Like many of the cities we have been in it has been so good to meet new people, whether they be our Remote Year city team (much love to Juli and Santi), people from the workspace that we worked out of, random people we met along the way or friends of friends. I couldn’t have asked for them to be more welcoming and open. Spending time with these locals really defined my experience in Buenos Aires. Thank you guys!

As awesome as meeting new people can be, there are also times where reunions are exactly what you need. Huge shoutout to my friend Gwen’s boyfriend Craig who brought my drone to Buenos Aires with him. Drones are illegal in Morocco so I needed to see how I could get it to Buenos Aires cheaply and safely. In my last couple of days in Belgrade I shipped the drone to Craig in London. He trafficked it across the globe for me without us ever having met. Hands down one of the best guys you will meet! (He also didn’t know about the drugs I had stashed in there)

Ironically one of the best events of our first month in South America was actually a North American celebration! Thanksgiving lunch with everyone was a great experience! This was my first thanksgiving and my American brothers and sisters really did pull out all the stops. The turkey was succulent, the stuffing to die for and we ended up with some sufficiently drunk people in the afternoon due to the all you can drink deal that we struck with the bar who hosted us.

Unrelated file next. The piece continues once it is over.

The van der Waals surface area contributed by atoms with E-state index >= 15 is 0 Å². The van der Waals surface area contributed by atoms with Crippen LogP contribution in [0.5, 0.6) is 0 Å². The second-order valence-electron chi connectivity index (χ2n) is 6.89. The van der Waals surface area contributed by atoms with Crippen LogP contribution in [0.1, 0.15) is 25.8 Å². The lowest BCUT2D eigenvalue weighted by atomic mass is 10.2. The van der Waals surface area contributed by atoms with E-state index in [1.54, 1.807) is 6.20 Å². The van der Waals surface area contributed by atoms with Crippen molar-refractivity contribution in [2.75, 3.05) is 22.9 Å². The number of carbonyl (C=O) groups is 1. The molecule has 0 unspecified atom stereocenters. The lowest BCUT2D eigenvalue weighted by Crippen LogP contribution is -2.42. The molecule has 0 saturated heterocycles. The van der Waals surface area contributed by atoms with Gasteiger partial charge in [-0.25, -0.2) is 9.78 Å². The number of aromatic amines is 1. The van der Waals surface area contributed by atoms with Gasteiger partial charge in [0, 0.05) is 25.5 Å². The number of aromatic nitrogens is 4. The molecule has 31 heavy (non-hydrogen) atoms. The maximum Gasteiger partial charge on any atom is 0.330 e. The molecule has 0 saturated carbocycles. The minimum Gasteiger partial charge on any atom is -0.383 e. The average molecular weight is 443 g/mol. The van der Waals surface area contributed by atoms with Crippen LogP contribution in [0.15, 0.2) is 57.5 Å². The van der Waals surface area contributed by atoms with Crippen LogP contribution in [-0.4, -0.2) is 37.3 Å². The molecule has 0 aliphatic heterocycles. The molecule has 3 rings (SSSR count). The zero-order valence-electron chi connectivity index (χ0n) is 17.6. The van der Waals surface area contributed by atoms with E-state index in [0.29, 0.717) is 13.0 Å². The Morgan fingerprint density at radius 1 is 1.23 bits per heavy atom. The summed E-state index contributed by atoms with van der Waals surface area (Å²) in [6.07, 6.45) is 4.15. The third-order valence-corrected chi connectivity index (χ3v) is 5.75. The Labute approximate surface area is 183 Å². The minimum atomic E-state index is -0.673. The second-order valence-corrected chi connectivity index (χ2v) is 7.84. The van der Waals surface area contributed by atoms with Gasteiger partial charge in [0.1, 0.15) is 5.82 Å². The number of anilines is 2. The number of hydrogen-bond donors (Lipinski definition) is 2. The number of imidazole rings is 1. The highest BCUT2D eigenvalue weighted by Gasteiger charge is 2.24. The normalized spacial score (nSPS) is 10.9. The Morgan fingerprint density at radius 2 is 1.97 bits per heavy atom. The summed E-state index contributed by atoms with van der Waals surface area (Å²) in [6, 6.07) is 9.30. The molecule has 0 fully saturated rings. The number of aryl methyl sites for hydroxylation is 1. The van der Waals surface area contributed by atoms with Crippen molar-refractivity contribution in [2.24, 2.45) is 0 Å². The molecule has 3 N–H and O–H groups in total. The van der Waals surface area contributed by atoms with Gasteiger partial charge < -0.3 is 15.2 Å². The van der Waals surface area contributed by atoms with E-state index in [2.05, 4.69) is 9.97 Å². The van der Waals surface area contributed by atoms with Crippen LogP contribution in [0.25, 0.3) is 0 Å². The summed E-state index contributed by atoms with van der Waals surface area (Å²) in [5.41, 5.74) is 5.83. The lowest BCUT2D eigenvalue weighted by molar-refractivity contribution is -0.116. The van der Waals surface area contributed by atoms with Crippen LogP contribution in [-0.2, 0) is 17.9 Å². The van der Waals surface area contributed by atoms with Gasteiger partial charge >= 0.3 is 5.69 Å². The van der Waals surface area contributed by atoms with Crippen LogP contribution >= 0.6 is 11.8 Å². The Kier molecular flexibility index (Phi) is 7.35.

Selfie with the thanksgiving crew

It was awesome to see everybody share their culture with guys like me who have never experienced this holiday. The mood was just perfect and it was great to see the differences and similarities in how people celebrated the day. The key commonality though, seemed to be, just eat and drink as much as you can. Dare I say, after the day was done, I may have felt a little American myself…but let’s not get too carried away!

The reflective stuff

It became clearly apparent to me that we all need to know our limits. I mean this a couple of contexts.

Similarly to Belgrade, Buenos Aires every now and then did a number on us! Being in the pitch black of bars with music blaring, to then walking out into the silent sunlight of the street was something that I never got used to and don’t plan to. It really was off-putting. Also, going to the rooftop of our building at midnight to have a few pre-drinks before entering a club at 3:00am was a battle. Let’s be serious for a second, 3:00am to start your night out is pretty outrageous. I love you Argentina but still don’t understand exactly why this is the case? I know I sound like a grandfather and don’t get me wrong, could do it every now and then but sometimes you need to have an evening where you eat 8 empanadas and watch Netflix (that did happen).

Remember how I said it was great to feel that I could understand the basics of Spanish conversations in the street? Well this basic understanding does not extend to knowledge of the geography of any Spanish speaking city or the ability to communicate detailed directions.

I was hailed over by a middle aged couple in their car and asked for directions. Instead of saying “I’m sorry, I don’t know the city very well” I walked over armed with my basic Spanish and good intentions. I thought I could find the street on google maps and show them how to get there. That plan fell through pretty quickly when I struggled to understand which street they were after and my google search came up with results in another city over 3 hours away. All I could do was revert back to my “I have no idea what you are saying but I promise I am a nice guy” face.